The American prodding has not yet resulted in any fines or other punishment. But UBS and ABN Amro are no strangers to the sting of American financial penalties for dealing with countries that the United States has wanted to isolate. UBS was fined $100 million by the Federal Reserve two years ago for the unauthorized movement of dollars to Iran and other countries like Libya and Yugoslavia, which were subject to American trade sanctions at the time. Last December, ABN Amro was fined $80 million for failure to comply with regulations against money laundering and with economic sanctions against Libya and Iran from 1997 to 2004.
UBS now says it will no longer do direct business with any individuals, businesses or banks in Iran. UBS also says it will not finance exports or imports for any corporate clients in Iran. But the bank has said that it would not stop doing business with clients who use other means to transact business there. ABN Amro also says it has minimized its activities in Iran.
“We have no representation in Iran,” said Sierk Nawijn, a spokesman for ABN Amro in Amsterdam. He added that although the bank does no dollar-based business with Iran, it was participating in “a fairly limited number of transactions” with it.”
Georg Söntgerath, a spokesman for Credit Suisse in Zurich, said, “As of January, we have said that we will not enter into any new business relations with corporate clients in Iran.” He said the decision, which applied to Syria and some other countries, resulted from an assessment of an “increased economic risk for our bank and our clients.”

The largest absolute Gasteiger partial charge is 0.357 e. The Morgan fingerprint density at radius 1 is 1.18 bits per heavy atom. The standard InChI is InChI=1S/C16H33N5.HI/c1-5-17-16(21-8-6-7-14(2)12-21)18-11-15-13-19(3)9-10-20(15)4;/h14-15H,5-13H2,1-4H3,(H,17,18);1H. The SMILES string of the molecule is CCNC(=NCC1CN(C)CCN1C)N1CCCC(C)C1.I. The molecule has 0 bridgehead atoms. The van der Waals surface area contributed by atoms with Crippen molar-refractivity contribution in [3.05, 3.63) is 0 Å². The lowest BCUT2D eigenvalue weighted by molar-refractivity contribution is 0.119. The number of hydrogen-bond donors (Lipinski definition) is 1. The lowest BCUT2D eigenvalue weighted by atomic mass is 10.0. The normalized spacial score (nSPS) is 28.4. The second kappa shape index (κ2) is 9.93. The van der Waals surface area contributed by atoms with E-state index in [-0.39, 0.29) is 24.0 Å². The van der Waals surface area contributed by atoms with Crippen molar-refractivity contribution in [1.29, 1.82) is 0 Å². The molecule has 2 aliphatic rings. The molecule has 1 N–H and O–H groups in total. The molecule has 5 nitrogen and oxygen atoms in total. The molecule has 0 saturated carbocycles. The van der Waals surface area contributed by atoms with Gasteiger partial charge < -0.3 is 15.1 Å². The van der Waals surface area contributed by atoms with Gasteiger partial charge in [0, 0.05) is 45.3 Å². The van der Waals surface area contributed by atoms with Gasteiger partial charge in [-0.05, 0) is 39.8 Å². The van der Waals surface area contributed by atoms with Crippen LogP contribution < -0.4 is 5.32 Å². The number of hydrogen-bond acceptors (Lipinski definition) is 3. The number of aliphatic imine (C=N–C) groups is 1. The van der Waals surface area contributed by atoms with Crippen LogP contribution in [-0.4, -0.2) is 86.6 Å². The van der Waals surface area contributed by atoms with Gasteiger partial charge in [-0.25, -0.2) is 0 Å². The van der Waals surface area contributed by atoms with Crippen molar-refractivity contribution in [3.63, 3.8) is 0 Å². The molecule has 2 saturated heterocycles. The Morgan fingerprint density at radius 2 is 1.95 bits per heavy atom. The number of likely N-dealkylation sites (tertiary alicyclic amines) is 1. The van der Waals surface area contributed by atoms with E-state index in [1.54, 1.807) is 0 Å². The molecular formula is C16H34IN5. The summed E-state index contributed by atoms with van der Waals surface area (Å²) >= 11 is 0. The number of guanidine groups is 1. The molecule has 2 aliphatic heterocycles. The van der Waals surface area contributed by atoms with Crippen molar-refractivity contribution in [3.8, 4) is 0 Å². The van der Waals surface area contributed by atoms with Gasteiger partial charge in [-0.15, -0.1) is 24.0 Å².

He said, however, that the bank would fulfill existing contracts with businesses in Iran.
A United Nations Security Council resolution might restrict some of those kinds of dealings.
The Americans have taken other steps to pressure Iran. With American encouragement, Iran’s rating as a business risk was raised last month by the Organization for Economic Cooperation and Development, a group of 30 leading countries with market economies.
At the same time, the defiance of the West by President Mahmoud Ahmadinejad of Iran has unsettled markets, and American officials have said the climate of anxiety over the prospect of globally enforced sanctions or even military action was having its own effect.
“I think there is a real and growing sense that there’s a risk associated with doing business with Iran, with lending Iran more money or providing it with a line of credit,” said Robert G. Joseph, the under secretary of state for arms control and international security. “But I would argue that their motive is market forces, more than any American pressure.”